SDG Series #7: Leaving no one behind - the contribution of pro-poorest growth

By Chiara Mariotti, CPAN Research Officer

A key finding of CPAN’s 2014-5 Chronic Poverty Report: the Road to Zero Extreme Poverty was that pro-poorest economic growth is necessary to achieve the first Sustainable Development Goal, eradicating extreme poverty by 2030, and more generally to improve all poverty dynamics.

Pro-poorest growth is an augmented version of pro-poor growth, and is characterised as: i) the bottom 20 per cent of the population growing faster than the average; ii) improvements in living standards of the excluded and backward groups of the population; iii) improvements in poverty dynamics: not only growth of income/consumption of the poorest, but also less impoverishment and more sustained poverty escapes.

Pro-poorest growth is especially relevant to the SDGs agenda to ensure that no one is left behind by the process of growth. Progress has been achieved at the global level, with extreme poverty (measured by the poverty line of PPP$1.90 a day) halving between 2002 and 2012, from 30.96% to 14.88%,[i] but aggregate figures hide massive differences. All regions of the world are characterised by the presence of individuals and groups who did not benefit, or did not as much as the rest, from economic and human development.

In Asia, inequality has increased fast, reversing the previous historical trend.[ii] In many countries, this has translated into a widening of disparities between men and women, rural and urban areas, castes religious and ethnic groups. In others, the gap in outcomes such as access to health and education services has been closing but remains wide.[iii] In Africa, inequality declined on average (Ortiz and Cummins, 2011), but it was associated with a very diversified performance across countries in terms of growth and poverty reduction as measured by monetary and non-monetary indicators.[iv] Latin America has unequivocally become more equal in the last decade, but even there, between 2004 and 2012, more than 130 million people, or one in five Latin Americans, had been chronically poor.[v]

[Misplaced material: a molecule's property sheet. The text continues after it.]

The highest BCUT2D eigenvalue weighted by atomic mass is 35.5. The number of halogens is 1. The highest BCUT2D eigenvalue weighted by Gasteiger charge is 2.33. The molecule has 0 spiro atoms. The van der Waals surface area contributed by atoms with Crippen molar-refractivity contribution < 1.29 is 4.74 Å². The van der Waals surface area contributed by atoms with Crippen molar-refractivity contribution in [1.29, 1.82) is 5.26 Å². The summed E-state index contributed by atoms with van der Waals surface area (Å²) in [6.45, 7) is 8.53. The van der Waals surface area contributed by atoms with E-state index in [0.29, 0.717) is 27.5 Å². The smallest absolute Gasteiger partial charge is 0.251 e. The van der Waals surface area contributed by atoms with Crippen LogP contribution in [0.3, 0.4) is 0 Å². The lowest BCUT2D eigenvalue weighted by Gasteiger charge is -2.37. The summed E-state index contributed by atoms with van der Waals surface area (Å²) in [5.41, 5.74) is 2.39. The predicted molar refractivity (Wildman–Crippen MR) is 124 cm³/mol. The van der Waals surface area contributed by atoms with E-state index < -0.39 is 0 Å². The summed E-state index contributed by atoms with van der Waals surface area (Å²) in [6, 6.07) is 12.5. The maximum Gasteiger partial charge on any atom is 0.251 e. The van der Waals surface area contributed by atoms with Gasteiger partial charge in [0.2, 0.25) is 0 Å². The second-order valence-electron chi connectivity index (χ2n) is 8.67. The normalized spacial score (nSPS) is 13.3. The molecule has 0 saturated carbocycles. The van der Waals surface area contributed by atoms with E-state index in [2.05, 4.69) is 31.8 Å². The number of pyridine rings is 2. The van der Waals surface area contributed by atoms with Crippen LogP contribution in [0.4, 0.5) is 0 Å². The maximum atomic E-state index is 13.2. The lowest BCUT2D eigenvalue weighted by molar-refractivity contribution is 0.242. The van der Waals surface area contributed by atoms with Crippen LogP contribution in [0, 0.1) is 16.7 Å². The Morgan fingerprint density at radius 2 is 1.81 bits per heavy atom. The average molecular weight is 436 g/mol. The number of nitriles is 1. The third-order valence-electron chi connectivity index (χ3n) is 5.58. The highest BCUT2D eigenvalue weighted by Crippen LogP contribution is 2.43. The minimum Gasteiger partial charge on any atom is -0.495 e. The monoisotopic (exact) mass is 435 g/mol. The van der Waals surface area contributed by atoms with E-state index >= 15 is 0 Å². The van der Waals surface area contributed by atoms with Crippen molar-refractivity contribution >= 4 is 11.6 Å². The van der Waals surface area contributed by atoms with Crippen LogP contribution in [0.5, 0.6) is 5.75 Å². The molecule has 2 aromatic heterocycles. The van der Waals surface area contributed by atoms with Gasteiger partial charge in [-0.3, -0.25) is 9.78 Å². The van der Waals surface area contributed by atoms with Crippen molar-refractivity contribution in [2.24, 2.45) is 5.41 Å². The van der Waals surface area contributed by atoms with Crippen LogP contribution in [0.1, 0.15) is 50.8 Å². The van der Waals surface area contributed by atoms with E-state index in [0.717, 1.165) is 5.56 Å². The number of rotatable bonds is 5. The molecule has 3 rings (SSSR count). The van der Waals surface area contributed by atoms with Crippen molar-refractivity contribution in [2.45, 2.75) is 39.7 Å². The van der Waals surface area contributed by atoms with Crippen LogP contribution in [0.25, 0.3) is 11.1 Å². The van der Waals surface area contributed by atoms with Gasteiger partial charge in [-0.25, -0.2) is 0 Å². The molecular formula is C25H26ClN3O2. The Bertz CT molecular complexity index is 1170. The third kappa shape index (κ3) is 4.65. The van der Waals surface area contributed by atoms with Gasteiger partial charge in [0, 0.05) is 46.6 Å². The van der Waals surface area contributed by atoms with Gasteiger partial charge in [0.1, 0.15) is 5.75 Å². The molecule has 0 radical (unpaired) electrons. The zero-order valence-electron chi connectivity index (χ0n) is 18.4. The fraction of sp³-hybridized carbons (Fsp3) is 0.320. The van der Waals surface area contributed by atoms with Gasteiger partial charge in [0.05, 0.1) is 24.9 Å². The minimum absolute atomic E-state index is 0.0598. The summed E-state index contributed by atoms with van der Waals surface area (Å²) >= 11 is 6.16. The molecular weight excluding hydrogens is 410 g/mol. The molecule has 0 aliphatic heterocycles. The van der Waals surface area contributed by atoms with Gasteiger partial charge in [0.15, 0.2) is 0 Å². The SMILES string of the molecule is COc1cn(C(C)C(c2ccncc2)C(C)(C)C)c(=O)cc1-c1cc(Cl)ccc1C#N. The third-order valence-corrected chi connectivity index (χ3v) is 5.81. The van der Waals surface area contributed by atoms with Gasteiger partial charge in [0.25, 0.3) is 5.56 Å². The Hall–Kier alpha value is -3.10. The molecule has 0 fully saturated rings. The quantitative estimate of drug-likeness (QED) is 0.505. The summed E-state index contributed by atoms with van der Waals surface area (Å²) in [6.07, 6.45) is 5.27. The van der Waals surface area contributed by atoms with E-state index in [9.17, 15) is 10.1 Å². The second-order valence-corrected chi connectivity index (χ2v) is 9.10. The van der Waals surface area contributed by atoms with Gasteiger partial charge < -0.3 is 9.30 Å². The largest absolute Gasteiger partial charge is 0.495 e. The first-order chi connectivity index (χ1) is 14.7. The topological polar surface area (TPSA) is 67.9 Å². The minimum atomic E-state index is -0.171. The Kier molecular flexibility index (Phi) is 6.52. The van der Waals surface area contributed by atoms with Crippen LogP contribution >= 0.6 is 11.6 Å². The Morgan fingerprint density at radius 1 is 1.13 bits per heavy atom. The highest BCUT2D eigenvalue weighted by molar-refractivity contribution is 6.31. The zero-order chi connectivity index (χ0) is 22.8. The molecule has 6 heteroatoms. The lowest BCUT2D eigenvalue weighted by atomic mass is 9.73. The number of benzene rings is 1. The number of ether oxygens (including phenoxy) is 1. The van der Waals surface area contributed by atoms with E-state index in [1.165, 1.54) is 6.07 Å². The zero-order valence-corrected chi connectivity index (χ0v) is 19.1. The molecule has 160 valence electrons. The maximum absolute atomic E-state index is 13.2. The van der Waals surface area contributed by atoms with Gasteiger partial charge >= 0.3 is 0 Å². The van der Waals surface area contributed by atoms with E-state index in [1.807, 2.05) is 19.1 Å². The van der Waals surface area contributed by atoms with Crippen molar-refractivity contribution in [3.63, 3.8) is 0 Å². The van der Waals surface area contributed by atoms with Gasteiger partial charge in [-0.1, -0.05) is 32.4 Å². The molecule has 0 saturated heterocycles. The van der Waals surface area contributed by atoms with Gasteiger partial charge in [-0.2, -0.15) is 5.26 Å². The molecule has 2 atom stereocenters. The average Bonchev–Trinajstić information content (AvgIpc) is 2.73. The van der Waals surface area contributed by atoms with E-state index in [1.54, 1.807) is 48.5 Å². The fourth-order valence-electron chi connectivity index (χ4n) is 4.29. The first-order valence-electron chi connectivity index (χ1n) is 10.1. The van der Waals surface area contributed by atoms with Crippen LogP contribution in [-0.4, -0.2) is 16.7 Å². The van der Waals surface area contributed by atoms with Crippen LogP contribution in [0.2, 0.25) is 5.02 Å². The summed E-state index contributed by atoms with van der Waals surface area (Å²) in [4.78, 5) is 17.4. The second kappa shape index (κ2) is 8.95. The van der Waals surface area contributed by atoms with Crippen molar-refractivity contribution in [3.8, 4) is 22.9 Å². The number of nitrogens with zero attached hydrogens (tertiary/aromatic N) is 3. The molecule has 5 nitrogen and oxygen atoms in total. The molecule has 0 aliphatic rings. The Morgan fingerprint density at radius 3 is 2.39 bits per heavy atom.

Another issue of concern is that the ‘consumption floor’, or the typical level of well-being of the poorest people (estimated at about half the $1.25 poverty line), has improved very little between 1981 and 2011, despite the reduction in the number of people living in poverty.[vi] This suggests that those who face constraints in being involved in economic and human development have experienced very little absolute gains.

Poverty eradication won’t be possible without sustained growth, and unlikely unless growth is concentrated at the bottom of the distribution. World Bank’s projections show that with distribution-neutral growth (and a 20-year historic growth rate), 6.7 percent of global population will be living in extreme poverty in 2030.[vii] For global poverty to fall below 3%, incomes of the bottom 40% would have to grow 2 percentage points faster than the mean, and average growth should maintain the good performance of the 2000s.